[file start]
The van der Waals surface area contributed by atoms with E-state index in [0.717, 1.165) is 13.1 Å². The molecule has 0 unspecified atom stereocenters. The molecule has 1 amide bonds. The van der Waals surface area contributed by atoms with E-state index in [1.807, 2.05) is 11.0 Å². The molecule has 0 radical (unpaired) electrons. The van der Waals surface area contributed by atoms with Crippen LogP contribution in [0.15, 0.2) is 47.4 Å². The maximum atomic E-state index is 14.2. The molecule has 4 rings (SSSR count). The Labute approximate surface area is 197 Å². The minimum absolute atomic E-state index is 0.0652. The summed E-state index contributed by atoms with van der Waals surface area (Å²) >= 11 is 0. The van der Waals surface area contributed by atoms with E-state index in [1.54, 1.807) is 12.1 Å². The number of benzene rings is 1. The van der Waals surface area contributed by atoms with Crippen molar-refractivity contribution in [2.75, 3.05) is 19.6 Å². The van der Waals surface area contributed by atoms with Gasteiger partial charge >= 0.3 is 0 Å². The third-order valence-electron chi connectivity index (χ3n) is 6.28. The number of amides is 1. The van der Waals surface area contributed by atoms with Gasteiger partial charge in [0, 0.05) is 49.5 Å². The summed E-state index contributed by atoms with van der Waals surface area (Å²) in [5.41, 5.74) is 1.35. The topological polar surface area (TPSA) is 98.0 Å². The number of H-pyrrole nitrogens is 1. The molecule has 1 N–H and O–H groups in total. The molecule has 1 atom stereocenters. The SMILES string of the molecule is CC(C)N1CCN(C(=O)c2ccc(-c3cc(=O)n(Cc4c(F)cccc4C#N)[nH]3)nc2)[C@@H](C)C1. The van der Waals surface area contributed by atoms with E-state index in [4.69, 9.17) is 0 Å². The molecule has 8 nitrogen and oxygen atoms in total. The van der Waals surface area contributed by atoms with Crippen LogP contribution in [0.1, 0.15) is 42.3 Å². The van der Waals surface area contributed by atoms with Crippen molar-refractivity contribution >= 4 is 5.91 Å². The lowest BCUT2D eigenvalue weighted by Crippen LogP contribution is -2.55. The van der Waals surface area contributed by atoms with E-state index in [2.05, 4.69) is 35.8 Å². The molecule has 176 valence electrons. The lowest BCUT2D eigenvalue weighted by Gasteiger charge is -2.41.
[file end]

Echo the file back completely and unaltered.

The van der Waals surface area contributed by atoms with E-state index in [0.717, 1.165) is 13.1 Å². The molecule has 0 unspecified atom stereocenters. The molecule has 1 amide bonds. The van der Waals surface area contributed by atoms with E-state index in [1.807, 2.05) is 11.0 Å². The molecule has 0 radical (unpaired) electrons. The van der Waals surface area contributed by atoms with Crippen LogP contribution in [0.15, 0.2) is 47.4 Å². The maximum atomic E-state index is 14.2. The molecule has 4 rings (SSSR count). The Labute approximate surface area is 197 Å². The minimum absolute atomic E-state index is 0.0652. The summed E-state index contributed by atoms with van der Waals surface area (Å²) >= 11 is 0. The van der Waals surface area contributed by atoms with E-state index in [1.54, 1.807) is 12.1 Å². The number of benzene rings is 1. The van der Waals surface area contributed by atoms with Crippen molar-refractivity contribution in [2.75, 3.05) is 19.6 Å². The van der Waals surface area contributed by atoms with Gasteiger partial charge >= 0.3 is 0 Å². The third-order valence-electron chi connectivity index (χ3n) is 6.28. The number of amides is 1. The van der Waals surface area contributed by atoms with Gasteiger partial charge in [0, 0.05) is 49.5 Å². The summed E-state index contributed by atoms with van der Waals surface area (Å²) in [5.41, 5.74) is 1.35. The topological polar surface area (TPSA) is 98.0 Å². The number of H-pyrrole nitrogens is 1. The molecule has 1 N–H and O–H groups in total. The molecule has 1 atom stereocenters. The SMILES string of the molecule is CC(C)N1CCN(C(=O)c2ccc(-c3cc(=O)n(Cc4c(F)cccc4C#N)[nH]3)nc2)[C@@H](C)C1. The van der Waals surface area contributed by atoms with E-state index in [4.69, 9.17) is 0 Å². The molecule has 8 nitrogen and oxygen atoms in total. The van der Waals surface area contributed by atoms with Crippen LogP contribution in [0.1, 0.15) is 42.3 Å². The van der Waals surface area contributed by atoms with Crippen molar-refractivity contribution >= 4 is 5.91 Å². The lowest BCUT2D eigenvalue weighted by Crippen LogP contribution is -2.55. The van der Waals surface area contributed by atoms with E-state index in [2.05, 4.69) is 35.8 Å². The molecule has 176 valence electrons. The lowest BCUT2D eigenvalue weighted by Gasteiger charge is -2.41.